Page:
It has been surmised in the Kubler-Ross model that grief is shown in a progression of five stages: denial (“Everything is fine...”), anger (“How could this have happened? Who is to blame?”), bargaining (I will give anything for him to come back for just one more day!”), depression (“It is horrible that this happened- why bother with anything at this point?”), and, finally, acceptance (“What's done is done. I need to move on.”).
As I have experienced, however, this doesn't seem to be the case.
In the recent case of a family member's sudden death, each person grieved differently- from holding everything deep inside to keeping as busy as possible. The emotions that each individual had were so diverse: hopelessness, distress, anger, disbelief, compliance...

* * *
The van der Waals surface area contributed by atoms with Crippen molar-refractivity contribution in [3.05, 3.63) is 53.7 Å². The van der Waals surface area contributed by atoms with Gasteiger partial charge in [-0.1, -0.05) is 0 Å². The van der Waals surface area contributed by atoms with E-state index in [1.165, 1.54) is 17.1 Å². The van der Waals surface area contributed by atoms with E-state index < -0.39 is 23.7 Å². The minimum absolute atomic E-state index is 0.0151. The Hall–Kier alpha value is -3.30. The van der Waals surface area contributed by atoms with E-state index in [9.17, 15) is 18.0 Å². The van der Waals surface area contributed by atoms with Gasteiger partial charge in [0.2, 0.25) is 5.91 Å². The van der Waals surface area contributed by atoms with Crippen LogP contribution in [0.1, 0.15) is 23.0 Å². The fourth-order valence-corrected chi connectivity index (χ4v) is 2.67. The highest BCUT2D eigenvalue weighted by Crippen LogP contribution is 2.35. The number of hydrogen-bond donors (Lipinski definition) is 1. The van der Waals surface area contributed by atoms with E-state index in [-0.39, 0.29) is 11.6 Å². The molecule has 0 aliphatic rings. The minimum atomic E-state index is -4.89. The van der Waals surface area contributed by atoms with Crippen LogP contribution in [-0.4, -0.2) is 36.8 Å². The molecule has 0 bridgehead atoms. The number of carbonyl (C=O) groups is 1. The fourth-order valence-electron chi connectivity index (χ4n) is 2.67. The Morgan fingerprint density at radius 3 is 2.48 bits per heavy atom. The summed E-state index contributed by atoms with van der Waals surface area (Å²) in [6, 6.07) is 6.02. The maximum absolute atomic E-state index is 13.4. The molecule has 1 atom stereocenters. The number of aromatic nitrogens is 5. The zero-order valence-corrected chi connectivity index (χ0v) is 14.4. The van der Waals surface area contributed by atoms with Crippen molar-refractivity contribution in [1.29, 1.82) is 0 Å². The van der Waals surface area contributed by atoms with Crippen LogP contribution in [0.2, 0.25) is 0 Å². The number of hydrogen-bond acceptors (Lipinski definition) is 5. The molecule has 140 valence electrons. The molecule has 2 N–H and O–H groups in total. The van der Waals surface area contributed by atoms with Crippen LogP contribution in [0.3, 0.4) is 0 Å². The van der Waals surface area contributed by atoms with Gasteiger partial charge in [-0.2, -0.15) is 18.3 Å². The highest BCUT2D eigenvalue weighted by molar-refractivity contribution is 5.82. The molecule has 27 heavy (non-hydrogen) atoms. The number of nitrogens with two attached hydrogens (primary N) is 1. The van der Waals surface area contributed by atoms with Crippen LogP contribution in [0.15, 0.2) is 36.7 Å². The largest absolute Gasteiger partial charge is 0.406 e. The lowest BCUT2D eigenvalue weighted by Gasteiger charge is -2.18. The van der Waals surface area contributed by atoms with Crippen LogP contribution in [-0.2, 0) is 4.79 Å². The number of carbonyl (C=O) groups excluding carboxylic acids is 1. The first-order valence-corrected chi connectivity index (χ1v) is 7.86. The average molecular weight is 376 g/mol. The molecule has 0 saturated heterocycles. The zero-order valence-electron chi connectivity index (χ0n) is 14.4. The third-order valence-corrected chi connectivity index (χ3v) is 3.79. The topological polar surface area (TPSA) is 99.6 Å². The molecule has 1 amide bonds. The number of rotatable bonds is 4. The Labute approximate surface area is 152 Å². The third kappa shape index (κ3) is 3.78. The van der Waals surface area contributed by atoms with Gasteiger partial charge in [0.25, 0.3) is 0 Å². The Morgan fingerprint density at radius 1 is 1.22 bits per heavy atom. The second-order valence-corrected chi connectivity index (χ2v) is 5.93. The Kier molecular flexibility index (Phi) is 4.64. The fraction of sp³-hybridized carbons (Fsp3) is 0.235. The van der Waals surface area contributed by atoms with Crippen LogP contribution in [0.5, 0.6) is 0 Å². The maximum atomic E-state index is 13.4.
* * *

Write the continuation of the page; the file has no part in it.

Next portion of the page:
Set stages of grief were not involved as each person's personality is so different.
My point is that it's just so unclear how one supports those who are mourning, because the process is so diverse. Whereas some people just need to be alone, there are many who need the comfort of people around them often.
Do we honor a person's memory by participating in activities that had once made him happy?
Do we take time to consider how life will be so incredibly different now that he's gone?
Do we just... move on?
So I pose this question to my wonderful readers: how do you handle grief and sadness? How do you wish you handled it? What are your thoughts on supporting, comforting, and encouraging those who you love as they grieve?
I so look forward to your comments- I guess putting it into words is how I grieve.